Saifai is moving from politics of loyalty to silent revenge
Ajay Singh | April 22, 2014
As one drives down Mathura to Etah and Etawah, one sees a vast expanse of treacherous and arid geography falling alongside the Yamuna and Chambal rivers that is regarded as the land of perpetual war. Mythologies and histories have shaped the psyche of people who are often driven by primal instincts and emotions.
In this land, loyalty is rewarded and betrayal never forgiven. This region is regarded as impregnable bastion of Mulayam Singh Yadav and his family. In Mainpuri, Ferozabad, Kannauj and other adjoining seats, either members of the Yadav household or their retinues were given seats in reward for their unquestioned loyalty to the ‘Netaji’, as Mulayam is popularly known.
In the entire region, fiefs loyal to the family ruling the roost are not an exception but the rule. And the state has practically withered away and given way to these non-state actors. But such a setting creates a parallel and effective state which is also a reality that can easily be glimpsed in a village called Saifai, Mulayam’s birthplace. Saifai is clearly a state within state which is far more effective and benevolent than the formal state.
The village has a postgraduate institute of medical science with a specialised unit for treatment of serious ailments. The sports stadium offers the kind of facilities an international sport complex can boast of. The astro turf of the hockey ground is one of the best tracks in the world. The indoor badminton courts are extraordinary large while wrestling compound is very well done up. What’s more, there is even an airstrip, constructed only to facilitate air journey of the Yadav household, and it can easily match international standards.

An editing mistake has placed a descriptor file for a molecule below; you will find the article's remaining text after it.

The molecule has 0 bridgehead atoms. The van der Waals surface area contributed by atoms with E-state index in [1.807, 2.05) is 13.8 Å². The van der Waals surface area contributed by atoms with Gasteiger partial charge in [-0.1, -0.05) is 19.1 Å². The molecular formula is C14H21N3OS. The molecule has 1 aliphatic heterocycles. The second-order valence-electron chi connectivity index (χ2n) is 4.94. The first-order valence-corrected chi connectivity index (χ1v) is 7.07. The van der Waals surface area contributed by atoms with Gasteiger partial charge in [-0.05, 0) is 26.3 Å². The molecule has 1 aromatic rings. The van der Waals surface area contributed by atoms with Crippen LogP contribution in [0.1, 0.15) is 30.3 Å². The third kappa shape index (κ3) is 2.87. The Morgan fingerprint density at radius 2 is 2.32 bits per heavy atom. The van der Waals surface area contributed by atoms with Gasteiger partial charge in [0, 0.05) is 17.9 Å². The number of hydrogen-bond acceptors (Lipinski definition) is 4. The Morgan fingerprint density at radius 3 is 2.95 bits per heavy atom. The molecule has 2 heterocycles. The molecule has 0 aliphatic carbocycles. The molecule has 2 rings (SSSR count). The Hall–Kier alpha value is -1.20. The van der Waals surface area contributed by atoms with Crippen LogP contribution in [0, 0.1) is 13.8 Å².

Ordinarily, it would be wrong to find fault with Mulayam or his son, chief minister Akhilesh Yadav, for providing such facilities to the villagers. But has it changed the popular culture and made people take up sports? This is not the case. Local caretakers admit that nothing has changed in Saifai. “The youth here find politics more rewarding than sports,” one of them said.
In fact, 60-odd sportsmen who are being trained in these tacks belong to not Etawah and adjoining areas but different parts of the country. The sports authority of India (SAI) has opened an academy which uses these facilities. The local youngsters still stay away from the sports and pride themselves on being hangers-on to the political clans. Similarly, the medical institute and other facilities are simply a measurement of political clout wielded by the Yadav family.
As it happens, politics driven by emotions and primal instincts has its own limitations. If loyalty brings reward and betrayal a swift retribution, it gives birth to a culture of silent revenge. In a democracy, this culture gets expression at the time of polling. Mulayam seems to be aware of the limitation of his politics. This is the precise reason why he has been making desperate pleas to people of Etawah and talking about “izzat ka sawal (a matter of honour)”. He is aware of the fact that groups of non-Yadav OBCs are gradually drifting away from him and gravitating towards the BJP backed by upper castes.
Ramakant, a local BJP leader in-charge of the party’s election campaign, said that though the area is under the overweening influence of the ‘Netaji’, Etawah is no longer as invincible as it looks from outside. The cracks have appeared in Mulayam’s edifice thanks to a variety of reasons. The first annoying reason is the rather bad performance of the Akhilesh Yadav government. What appears to have fuelled deep discontent among people is bullying and hectoring of those claiming to be the loyalists of the Yadav family. This clannish conduct which may yield dividends in the game of emotional politics appears to be affected by the law of diminishing returns in today’s context. At best, the region’s perpetual war with itself is expected to find a democratic expression in the elections this time.
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